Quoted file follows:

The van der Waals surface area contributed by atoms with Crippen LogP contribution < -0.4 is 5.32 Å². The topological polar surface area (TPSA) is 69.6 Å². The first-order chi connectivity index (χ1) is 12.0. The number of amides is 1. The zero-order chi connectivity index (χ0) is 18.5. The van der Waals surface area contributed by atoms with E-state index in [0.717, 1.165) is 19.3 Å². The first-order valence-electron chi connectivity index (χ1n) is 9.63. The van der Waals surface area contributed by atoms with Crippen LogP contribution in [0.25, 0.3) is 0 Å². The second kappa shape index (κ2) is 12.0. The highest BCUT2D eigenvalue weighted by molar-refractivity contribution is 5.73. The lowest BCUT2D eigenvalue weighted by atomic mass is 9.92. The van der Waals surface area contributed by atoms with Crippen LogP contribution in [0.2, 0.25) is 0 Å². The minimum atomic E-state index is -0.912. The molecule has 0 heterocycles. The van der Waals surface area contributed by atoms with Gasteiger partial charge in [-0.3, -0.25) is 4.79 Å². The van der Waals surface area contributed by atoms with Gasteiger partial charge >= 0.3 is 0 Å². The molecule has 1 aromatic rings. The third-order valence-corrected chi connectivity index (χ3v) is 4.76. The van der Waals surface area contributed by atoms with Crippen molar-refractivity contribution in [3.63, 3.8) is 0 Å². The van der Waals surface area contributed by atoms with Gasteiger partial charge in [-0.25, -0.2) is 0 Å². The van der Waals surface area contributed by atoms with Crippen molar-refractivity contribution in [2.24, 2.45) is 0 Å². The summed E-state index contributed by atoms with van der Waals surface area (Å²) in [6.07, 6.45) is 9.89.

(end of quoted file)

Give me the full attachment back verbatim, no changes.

The van der Waals surface area contributed by atoms with Crippen LogP contribution < -0.4 is 5.32 Å². The topological polar surface area (TPSA) is 69.6 Å². The first-order chi connectivity index (χ1) is 12.0. The number of amides is 1. The zero-order chi connectivity index (χ0) is 18.5. The van der Waals surface area contributed by atoms with E-state index in [0.717, 1.165) is 19.3 Å². The first-order valence-electron chi connectivity index (χ1n) is 9.63. The van der Waals surface area contributed by atoms with Crippen LogP contribution in [0.25, 0.3) is 0 Å². The second kappa shape index (κ2) is 12.0. The highest BCUT2D eigenvalue weighted by molar-refractivity contribution is 5.73. The lowest BCUT2D eigenvalue weighted by atomic mass is 9.92. The van der Waals surface area contributed by atoms with Crippen LogP contribution in [0.2, 0.25) is 0 Å². The minimum atomic E-state index is -0.912. The molecule has 0 heterocycles. The van der Waals surface area contributed by atoms with Gasteiger partial charge in [-0.3, -0.25) is 4.79 Å². The van der Waals surface area contributed by atoms with Gasteiger partial charge >= 0.3 is 0 Å². The molecule has 1 aromatic rings. The third-order valence-corrected chi connectivity index (χ3v) is 4.76. The van der Waals surface area contributed by atoms with Crippen molar-refractivity contribution in [3.63, 3.8) is 0 Å². The van der Waals surface area contributed by atoms with Gasteiger partial charge in [-0.25, -0.2) is 0 Å². The van der Waals surface area contributed by atoms with Crippen molar-refractivity contribution in [2.24, 2.45) is 0 Å². The summed E-state index contributed by atoms with van der Waals surface area (Å²) in [6.07, 6.45) is 9.89.